Physostigmatis Salicylas, Physostigmine Salicylate.
Physostigmine salicylate, C6H4(OH)COOHC15H21N3O2, a salt of the alkaloid physostigmine, may be prepared by neutralising a solution of 10 of physostigmine in warm ether with a solution of 10 of salicylic acid in ether until a drop of the liquid on moistened blue litmus paper produces a faint reddening. After the crystals have separated, they are collected, and dried at a very gentle heat. Physostigmine salicylate is official in the U.S.P. It occurs in the form of colourless or slightly yellow, glistening needles, or short, columnar, odourless crystals, having a faintly bitter taste. Solutions should only be tasted cautiously. The diluted aqueous solution is neutral; the concentrated alcoholic solution reddens blue litmus paper slightly. The aqueous solution becomes pink on standing for some time, owing to formation of rubreserine. Physostigmine salicylate softens on heating, and becomes slightly yellow at 160°, melting at 179°. On ignition it leaves no residue. The aqueous solution gives with ferric chloride a deep violet colouration (due to the salicylic acid); with calcium hypochlorite a red colouration; with a drop of caustic alkali solution a cherry-red, changing to darker red, and, finally, to a green colour. On evaporating an aqueous solution to dryness with a few drops of ammonia water, a blue residue is produced which is soluble in alcohol, this solution yielding a red fluorescence on the addition of excess of acetic acid. A few milligrams dissolved in nitric acid gives a yellow solution, which on heating changes to orange and then blood-red, and on evaporation to dryness yields a green residue. This on exposure to the fumes of nitric acid becomes violet-blue, and when a drop of nitric acid is added it forms a reddish-violet solution, which soon changes to blood-red, and finally, on standing or on dilution, becomes greenish-yellow. Sulphuric acid produces a colourless solution, becoming yellow after a time. Sulphuric acid, containing one drop of solution of formaldehyde in each mil, gives a bright pink colour when added to the salt; if sulphuric acid and a few grains of cane sugar be added, a yellow colour is produced, turning to brown, then to purple, and lastly to greenish-black. It is more stable than the other salts of the alkaloid, and is similarly employed, but its sparing solubility in water stands in the way of its more general use.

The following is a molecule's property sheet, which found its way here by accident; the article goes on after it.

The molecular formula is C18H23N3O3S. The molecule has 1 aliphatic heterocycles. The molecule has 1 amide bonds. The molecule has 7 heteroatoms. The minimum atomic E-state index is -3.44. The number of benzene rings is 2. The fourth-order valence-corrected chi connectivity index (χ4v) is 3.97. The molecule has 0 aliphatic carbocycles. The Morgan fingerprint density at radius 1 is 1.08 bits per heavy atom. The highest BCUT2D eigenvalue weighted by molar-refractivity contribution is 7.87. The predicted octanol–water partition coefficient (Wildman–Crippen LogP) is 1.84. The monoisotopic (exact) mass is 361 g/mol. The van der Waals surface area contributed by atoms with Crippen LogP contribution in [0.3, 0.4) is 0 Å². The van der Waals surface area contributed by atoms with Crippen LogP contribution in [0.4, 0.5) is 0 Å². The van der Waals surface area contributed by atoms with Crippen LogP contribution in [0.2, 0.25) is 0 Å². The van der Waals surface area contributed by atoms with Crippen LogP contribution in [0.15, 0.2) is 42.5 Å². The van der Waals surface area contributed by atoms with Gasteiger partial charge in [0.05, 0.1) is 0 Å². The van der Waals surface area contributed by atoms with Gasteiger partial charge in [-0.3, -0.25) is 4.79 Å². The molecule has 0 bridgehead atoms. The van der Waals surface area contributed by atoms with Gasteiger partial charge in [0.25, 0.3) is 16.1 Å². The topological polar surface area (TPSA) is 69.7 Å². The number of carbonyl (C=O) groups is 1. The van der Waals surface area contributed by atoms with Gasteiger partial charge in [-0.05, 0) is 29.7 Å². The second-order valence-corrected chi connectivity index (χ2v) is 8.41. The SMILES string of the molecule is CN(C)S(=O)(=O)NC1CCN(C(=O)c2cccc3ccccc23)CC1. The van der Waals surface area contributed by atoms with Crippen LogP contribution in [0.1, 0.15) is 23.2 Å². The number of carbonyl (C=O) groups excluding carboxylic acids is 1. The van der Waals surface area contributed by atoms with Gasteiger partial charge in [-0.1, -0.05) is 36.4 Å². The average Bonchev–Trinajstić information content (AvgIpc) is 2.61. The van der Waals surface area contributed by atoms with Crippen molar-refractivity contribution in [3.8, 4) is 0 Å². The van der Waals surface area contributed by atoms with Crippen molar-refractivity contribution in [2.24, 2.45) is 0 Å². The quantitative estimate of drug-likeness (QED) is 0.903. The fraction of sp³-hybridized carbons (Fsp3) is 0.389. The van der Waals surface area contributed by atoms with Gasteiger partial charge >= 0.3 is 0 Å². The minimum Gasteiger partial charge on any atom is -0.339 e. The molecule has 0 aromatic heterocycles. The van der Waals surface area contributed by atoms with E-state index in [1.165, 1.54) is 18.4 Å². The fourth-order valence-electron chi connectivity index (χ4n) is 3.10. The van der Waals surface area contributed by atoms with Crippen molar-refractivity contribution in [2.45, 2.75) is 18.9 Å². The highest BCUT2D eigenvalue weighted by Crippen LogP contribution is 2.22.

Soluble in water (1 in 130); alcohol (1 in 12).
Action and Uses.—The action of physostigmine and its salts is described under Physostigminae Sulphas. The salicylate is preferred to the sulphate for the preparation of eye-drops, as its solutions do not so readily become pink in colour. The colouration of solutions of physostigmine salts, due to oxidation, can be prevented by the addition of a trace of boric, hypophosphorous, or sulphurous acid (see Physostigminae Sulphas).
Dose.—1 to 3 milligrams (1/60 to 1/20 grain)
The British Pharmaceutical Codex, 1911, was published by direction of the Council of the Pharmaceutical Society of Great Britain.